The kids on Snapchat have been talking about a chap called DJ Khaled a lot lately. [Note that I do not know what Snapchat is or what they do there]. As with such things, however, what starts with the kids ends up in the mainstream.
You can read a primer on DJ Khaled here. The gist of what has made him popular is that he taps into the proclivity of people to believe conspiracy theories and adopt a siege mentality as a result. That is, it is not very hard to get people to believe that someone is against their success (sometimes it’s true). But he then goes a step further by having a really infectious and positive attitude to life. So, even though ‘they’ don’t want you to win, DJ Khaled is not like ‘they’ are because he wants you to be successful and will always give you the 🔑🔑🔑 to do so. DJ Khaled is on your side and that’s why you should listen to him.
All of this got me thinking about Nigeria and all the ways ‘they’ conspire to hold you down. My concern is typically the economy so I often try to look at ways ‘they’ hide the truth from you. What is clear to me is that the way ‘they’ achieve this is by getting you to focus on other things and wear out your brainpower while doing so.
I’ve identified some of the major things they do so let’s list them below in a way that DJ Khaled will approve of.
They Want You To Spend All Your Time Thinking About The Exchange Rate of The Naira To The Dollar
If you log on to social media on any given day, you are bound to encounter this national obsession. Everyone talks about it including those who are not directly affected by it. It is like the most important topic in Nigeria everyday.
Yet, they want you to focus on this because if your brain is freed to think about other things, you will find the 🔑🔑🔑 to success. Ask yourself — are young people in America or the UK or Japan worrying themselves to death about the exchange rate of their currency to other foreign currencies? That is why they have time to invent things like Facebook and Twitter.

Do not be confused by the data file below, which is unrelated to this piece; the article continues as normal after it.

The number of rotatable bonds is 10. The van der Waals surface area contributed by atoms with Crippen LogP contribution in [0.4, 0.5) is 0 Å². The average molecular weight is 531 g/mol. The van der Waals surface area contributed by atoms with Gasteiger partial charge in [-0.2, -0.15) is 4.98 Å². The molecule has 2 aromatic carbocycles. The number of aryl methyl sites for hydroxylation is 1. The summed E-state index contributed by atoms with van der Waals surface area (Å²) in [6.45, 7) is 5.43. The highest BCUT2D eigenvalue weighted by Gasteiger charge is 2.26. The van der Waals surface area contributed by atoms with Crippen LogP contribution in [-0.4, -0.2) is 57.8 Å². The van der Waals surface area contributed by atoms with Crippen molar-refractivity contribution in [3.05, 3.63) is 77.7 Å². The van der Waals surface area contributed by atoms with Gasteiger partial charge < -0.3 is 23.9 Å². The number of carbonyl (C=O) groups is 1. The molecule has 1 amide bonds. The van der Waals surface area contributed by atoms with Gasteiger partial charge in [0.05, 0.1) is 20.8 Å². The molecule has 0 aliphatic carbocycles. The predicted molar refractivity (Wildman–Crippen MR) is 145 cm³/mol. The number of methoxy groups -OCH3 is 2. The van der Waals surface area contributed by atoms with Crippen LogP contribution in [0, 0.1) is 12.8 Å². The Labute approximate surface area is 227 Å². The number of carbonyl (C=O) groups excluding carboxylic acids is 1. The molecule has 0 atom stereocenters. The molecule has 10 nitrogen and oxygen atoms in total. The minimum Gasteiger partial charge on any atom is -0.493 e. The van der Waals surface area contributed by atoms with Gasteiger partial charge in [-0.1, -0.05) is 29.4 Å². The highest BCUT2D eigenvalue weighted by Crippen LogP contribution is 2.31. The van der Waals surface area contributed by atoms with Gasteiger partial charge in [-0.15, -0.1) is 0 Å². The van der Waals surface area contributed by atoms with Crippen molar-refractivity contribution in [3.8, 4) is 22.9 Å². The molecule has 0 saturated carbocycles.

They achieve this distraction by getting you to believe that the exchange rate is something that must be controlled by human beings and not the market. They make you believe that a ‘strong’ currency is the same thing as a strong economy. Therefore, the naira cannot be left to market forces because the country will not be able to control it.
Yet, every day we see thousands of migrants fleeing to countries where politicians have no control over the exchange rates. Curiously, all rich countries have market-determined currencies. The more they try to control the currency, the more they cause you stress and make you spend all your productive time thinking about how to injure Emefiele if you can lay your hands on him.
They Want You To Focus On The PPPRA Template
Another one. They get you to spend all your time focused on the landing cost of petrol and other such things because they have made you believe that petrol price is not something that can be determined by market forces. They make you believe this is something that must be controlled using thePPPRA Template.